Pour the slurry it into a tub, and repeat, repeat, repeat. Add 2-4 more cups of water to the whole batch at the end to thin it out a bit. Note that I am making two batches at a time, which gives me more control over the colors. Each container, when full, will make 2 large sheets of paper.

Here is my mold and deckle ready to go into the tub. The mold is the frame that is stretched with a fine screen. It sits on a frame of equal size. The deckle is the taller frame that sits on top. The mold and deckle (frames and screen) that I use to make the large sheets were made for me; the size (14"x14") was determined by the size of that blue tub, which was about as big a vessel as I figured I could easily handle and store.

The mold and deckle sandwich is placed in the tub, which is filled with water just to the point where it is covering the screen. The water that pours out through the screen can be scooped out and reused.

Here I have my mold and deckle in the tub with the water, and my slurry is ready to pour. Note my butter knife on the counter - I'm going to stir the slurry well with it before pouring.

Sorry, I did not have a 3rd hand for taking the photo of pouring the slurry! Sloshing that stuff into the mold just right takes some practice, as does lifting the mold and deckle out of the water, without tipping it one way or the other, so you get an even layer of slurry. This photo shows the excess water draining out while I prep for the next steps.

I have carefully removed the deckle, and continue to let the sheet drain. Do not let any drips of water fall onto the sopping wet sheet of paper or you will make a hole in it.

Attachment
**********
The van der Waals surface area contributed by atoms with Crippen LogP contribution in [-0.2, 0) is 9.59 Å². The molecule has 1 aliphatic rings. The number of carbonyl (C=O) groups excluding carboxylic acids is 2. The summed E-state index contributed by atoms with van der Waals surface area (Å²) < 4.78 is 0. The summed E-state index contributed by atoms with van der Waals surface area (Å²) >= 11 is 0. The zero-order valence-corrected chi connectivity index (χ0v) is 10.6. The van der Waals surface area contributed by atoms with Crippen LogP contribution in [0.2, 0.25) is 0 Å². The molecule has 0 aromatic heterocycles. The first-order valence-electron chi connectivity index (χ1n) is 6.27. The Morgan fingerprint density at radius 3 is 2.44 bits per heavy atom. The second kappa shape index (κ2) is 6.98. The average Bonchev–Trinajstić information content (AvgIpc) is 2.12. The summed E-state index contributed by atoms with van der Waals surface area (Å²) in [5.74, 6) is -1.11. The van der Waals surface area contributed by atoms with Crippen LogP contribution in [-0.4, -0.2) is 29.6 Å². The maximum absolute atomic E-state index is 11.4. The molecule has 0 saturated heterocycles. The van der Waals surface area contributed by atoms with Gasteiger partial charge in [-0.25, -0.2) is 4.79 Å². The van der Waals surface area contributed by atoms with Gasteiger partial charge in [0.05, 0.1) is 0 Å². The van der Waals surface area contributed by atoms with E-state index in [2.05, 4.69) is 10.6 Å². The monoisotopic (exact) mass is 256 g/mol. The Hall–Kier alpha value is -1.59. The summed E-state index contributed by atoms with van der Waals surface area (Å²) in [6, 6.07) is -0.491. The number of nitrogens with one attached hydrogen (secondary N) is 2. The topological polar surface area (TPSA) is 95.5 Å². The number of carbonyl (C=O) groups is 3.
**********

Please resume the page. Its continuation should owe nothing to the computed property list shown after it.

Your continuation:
Courage! Tip the mold onto a dry blanket. A heavy wool blanket is best. The material I am using here is too light to stay put and wrinkle-free. (Eventually I found that old wool army blanket of Dad's that is perfect for this process.)

This process is called couching; it is where we release the paper from the mold and then from the blanket. First, sop up as much water as possible with the sponges. This excess water also gets recycled.

Ta da! Tapping the frame of the mold with my butter knife helps release the sheet of paper. It is still very wet.

Now I can lay another piece of blanket on top and begin ironing out the water.

Couching continues. Iron and iron! Don't let anything wrinkle! Carefully grab the two blanket squares with the paper between them and flip; replace with dry cloth (use thinner, smoother material as you go along); iron some more. Keep going!

Still very wet! Note that the color will become paler as the page dries.

The new page will also be prone to buckling if it is left to air dry.

This is where the weights come in. The pages are layered between squares of fabric (no wrinkles allowed) and weighted. Every day for two or three days, I change out the damp fabric for dry and go through the process again. (In commercial papermaking, conveyor belts take the paper through a series of rollers, presses and drying chambers to accelerate and standardize the drying process.)

These smaller papers were made using common household items that are usually discarded, like coffee cans and foam packing material. Two layers of screen - a piece of heavy gauge screen supporting the finer screen - are laid across the tub, pan or can that will catch the excess water. Watch here for more demos!